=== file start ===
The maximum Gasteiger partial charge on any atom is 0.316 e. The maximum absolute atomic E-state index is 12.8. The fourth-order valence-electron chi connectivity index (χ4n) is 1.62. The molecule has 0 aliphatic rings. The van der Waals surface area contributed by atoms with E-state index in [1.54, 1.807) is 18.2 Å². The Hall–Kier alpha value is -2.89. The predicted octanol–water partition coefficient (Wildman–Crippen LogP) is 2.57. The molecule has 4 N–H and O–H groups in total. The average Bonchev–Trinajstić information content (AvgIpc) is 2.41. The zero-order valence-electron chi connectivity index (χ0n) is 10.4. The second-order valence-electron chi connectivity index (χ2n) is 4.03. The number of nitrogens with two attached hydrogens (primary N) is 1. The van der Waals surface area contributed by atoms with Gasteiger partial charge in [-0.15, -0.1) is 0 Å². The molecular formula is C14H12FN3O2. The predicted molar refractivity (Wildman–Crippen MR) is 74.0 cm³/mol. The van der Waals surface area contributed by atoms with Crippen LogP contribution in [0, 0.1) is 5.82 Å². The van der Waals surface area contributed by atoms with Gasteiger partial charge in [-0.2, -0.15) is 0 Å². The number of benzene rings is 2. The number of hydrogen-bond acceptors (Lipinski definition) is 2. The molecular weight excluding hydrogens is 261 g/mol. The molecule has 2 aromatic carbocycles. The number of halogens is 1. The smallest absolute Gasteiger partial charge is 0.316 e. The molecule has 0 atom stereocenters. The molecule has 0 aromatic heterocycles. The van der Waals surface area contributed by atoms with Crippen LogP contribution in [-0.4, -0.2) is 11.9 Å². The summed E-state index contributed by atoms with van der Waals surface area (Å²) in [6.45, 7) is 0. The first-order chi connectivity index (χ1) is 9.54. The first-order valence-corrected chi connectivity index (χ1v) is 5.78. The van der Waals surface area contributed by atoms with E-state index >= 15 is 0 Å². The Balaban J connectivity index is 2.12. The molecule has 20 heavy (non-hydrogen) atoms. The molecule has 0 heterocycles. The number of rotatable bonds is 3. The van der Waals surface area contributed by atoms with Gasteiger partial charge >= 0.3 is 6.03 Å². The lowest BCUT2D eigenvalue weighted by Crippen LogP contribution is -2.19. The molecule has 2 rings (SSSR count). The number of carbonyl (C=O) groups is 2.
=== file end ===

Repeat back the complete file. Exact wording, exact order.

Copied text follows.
The maximum Gasteiger partial charge on any atom is 0.316 e. The maximum absolute atomic E-state index is 12.8. The fourth-order valence-electron chi connectivity index (χ4n) is 1.62. The molecule has 0 aliphatic rings. The van der Waals surface area contributed by atoms with E-state index in [1.54, 1.807) is 18.2 Å². The Hall–Kier alpha value is -2.89. The predicted octanol–water partition coefficient (Wildman–Crippen LogP) is 2.57. The molecule has 4 N–H and O–H groups in total. The average Bonchev–Trinajstić information content (AvgIpc) is 2.41. The zero-order valence-electron chi connectivity index (χ0n) is 10.4. The second-order valence-electron chi connectivity index (χ2n) is 4.03. The number of nitrogens with two attached hydrogens (primary N) is 1. The van der Waals surface area contributed by atoms with Gasteiger partial charge in [-0.15, -0.1) is 0 Å². The molecular formula is C14H12FN3O2. The predicted molar refractivity (Wildman–Crippen MR) is 74.0 cm³/mol. The van der Waals surface area contributed by atoms with Crippen LogP contribution in [0, 0.1) is 5.82 Å². The van der Waals surface area contributed by atoms with Gasteiger partial charge in [-0.2, -0.15) is 0 Å². The number of benzene rings is 2. The number of hydrogen-bond acceptors (Lipinski definition) is 2. The molecular weight excluding hydrogens is 261 g/mol. The molecule has 2 aromatic carbocycles. The number of halogens is 1. The smallest absolute Gasteiger partial charge is 0.316 e. The molecule has 0 atom stereocenters. The molecule has 0 aromatic heterocycles. The van der Waals surface area contributed by atoms with Crippen LogP contribution in [-0.4, -0.2) is 11.9 Å². The summed E-state index contributed by atoms with van der Waals surface area (Å²) in [6.45, 7) is 0. The first-order chi connectivity index (χ1) is 9.54. The first-order valence-corrected chi connectivity index (χ1v) is 5.78. The van der Waals surface area contributed by atoms with E-state index >= 15 is 0 Å². The Balaban J connectivity index is 2.12. The molecule has 20 heavy (non-hydrogen) atoms. The molecule has 0 heterocycles. The number of rotatable bonds is 3. The van der Waals surface area contributed by atoms with Gasteiger partial charge >= 0.3 is 6.03 Å². The lowest BCUT2D eigenvalue weighted by Crippen LogP contribution is -2.19. The molecule has 2 rings (SSSR count). The number of carbonyl (C=O) groups is 2.